India’s GST Model Gets Vindicated As Malaysia Scraps Failed Single Rate Tax

Protesters hold anti-GST placards in Kuala Lumpur (Mohd Rafsan/AFP via Getty Images)

Three years after it rolled out the Goods and Services Tax (GST), Malaysia yesterday (16 May) decided to scrap the tax, reports Business Standard. India had studied Malaysia’s implementation and had borrowed the concept of an anti-profiteering clause to ensure that tax benefits are passed on to the end-user.

While the decision in Malaysia won’t have an impact on India, experts have asked the government to tread with caution over the next few years and study the three-year implementation to expand the GST reforms here.

Scrapping GST was a poll promise of Prime Minister Mahathir Bin Mohamad who won the elections a week ago. The 6 per cent GST rate will be scrapped from 1 June.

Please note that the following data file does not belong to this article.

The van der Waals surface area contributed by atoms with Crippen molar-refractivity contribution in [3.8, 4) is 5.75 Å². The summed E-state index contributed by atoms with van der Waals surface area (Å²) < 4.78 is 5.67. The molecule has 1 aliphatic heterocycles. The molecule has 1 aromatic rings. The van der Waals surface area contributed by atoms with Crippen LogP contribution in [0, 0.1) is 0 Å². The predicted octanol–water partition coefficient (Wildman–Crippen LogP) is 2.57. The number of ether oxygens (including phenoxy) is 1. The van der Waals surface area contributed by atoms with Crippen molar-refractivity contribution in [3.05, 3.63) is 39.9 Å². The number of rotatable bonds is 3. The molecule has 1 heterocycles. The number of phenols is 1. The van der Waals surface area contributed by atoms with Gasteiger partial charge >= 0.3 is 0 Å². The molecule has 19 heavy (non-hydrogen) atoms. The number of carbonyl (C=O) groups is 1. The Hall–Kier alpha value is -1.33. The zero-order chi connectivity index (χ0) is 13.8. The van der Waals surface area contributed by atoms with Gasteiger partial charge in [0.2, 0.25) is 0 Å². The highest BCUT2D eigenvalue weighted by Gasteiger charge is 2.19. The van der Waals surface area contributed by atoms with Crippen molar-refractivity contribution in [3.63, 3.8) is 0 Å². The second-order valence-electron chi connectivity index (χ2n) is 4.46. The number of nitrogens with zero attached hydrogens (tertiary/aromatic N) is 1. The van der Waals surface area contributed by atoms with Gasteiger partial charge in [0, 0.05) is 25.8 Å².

GST was introduced in India last July, replacing a combined total of 17 Central and state taxes. It’s rollout was followed by several hitches, mostly due to technical difficulties in the system’s digital side.

Malaysia was the most recent country to introduce GST prior to India. However, experts feel that India’s implementation would ensure that it wouldn’t meet the same fate.

Malaysia had an absurd situation of a single GST rate of 6 per cent for all goods and services. That is not sustainable. A cycle and a BMW cannot be taxed at the same rate. That is why for India the different rates will work.
Sumit Dutt Mazumder, former chairman of the Central Board of Excise and Customs

GST in India is collected at five different rates – 0 per cent, 5 per cent, 12 per cent, 18 per cent and 28 per cent.

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